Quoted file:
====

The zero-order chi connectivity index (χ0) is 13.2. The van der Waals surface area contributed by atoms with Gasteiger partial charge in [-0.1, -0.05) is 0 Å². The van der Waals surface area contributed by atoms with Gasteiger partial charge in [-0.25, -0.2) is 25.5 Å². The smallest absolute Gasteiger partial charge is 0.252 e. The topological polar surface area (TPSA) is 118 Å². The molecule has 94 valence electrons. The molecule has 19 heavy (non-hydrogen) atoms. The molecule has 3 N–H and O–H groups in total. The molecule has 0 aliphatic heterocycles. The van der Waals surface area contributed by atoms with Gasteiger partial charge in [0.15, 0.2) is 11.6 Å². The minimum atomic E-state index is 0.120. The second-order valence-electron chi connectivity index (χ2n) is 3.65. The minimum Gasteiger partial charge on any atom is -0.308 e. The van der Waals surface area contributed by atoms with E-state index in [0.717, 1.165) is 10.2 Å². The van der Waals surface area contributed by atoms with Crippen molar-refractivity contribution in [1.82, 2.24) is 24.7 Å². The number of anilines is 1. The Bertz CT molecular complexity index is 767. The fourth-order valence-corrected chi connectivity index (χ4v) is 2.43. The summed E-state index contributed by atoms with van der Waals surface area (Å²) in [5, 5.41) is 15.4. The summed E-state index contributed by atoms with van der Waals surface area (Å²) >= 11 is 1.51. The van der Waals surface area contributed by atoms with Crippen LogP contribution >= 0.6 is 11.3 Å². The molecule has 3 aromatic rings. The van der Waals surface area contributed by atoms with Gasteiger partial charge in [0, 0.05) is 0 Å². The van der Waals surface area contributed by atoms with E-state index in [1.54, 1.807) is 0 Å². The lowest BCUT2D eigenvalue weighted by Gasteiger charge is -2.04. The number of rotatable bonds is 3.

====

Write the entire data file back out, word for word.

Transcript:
The zero-order chi connectivity index (χ0) is 13.2. The van der Waals surface area contributed by atoms with Gasteiger partial charge in [-0.1, -0.05) is 0 Å². The van der Waals surface area contributed by atoms with Gasteiger partial charge in [-0.25, -0.2) is 25.5 Å². The smallest absolute Gasteiger partial charge is 0.252 e. The topological polar surface area (TPSA) is 118 Å². The molecule has 94 valence electrons. The molecule has 19 heavy (non-hydrogen) atoms. The molecule has 3 N–H and O–H groups in total. The molecule has 0 aliphatic heterocycles. The van der Waals surface area contributed by atoms with Gasteiger partial charge in [0.15, 0.2) is 11.6 Å². The minimum atomic E-state index is 0.120. The second-order valence-electron chi connectivity index (χ2n) is 3.65. The minimum Gasteiger partial charge on any atom is -0.308 e. The van der Waals surface area contributed by atoms with E-state index in [0.717, 1.165) is 10.2 Å². The van der Waals surface area contributed by atoms with Crippen molar-refractivity contribution in [1.82, 2.24) is 24.7 Å². The number of anilines is 1. The Bertz CT molecular complexity index is 767. The fourth-order valence-corrected chi connectivity index (χ4v) is 2.43. The summed E-state index contributed by atoms with van der Waals surface area (Å²) in [5, 5.41) is 15.4. The summed E-state index contributed by atoms with van der Waals surface area (Å²) >= 11 is 1.51. The van der Waals surface area contributed by atoms with Crippen LogP contribution >= 0.6 is 11.3 Å². The molecule has 3 aromatic rings. The van der Waals surface area contributed by atoms with Gasteiger partial charge in [0, 0.05) is 0 Å². The van der Waals surface area contributed by atoms with E-state index in [1.54, 1.807) is 0 Å². The lowest BCUT2D eigenvalue weighted by Gasteiger charge is -2.04. The number of rotatable bonds is 3.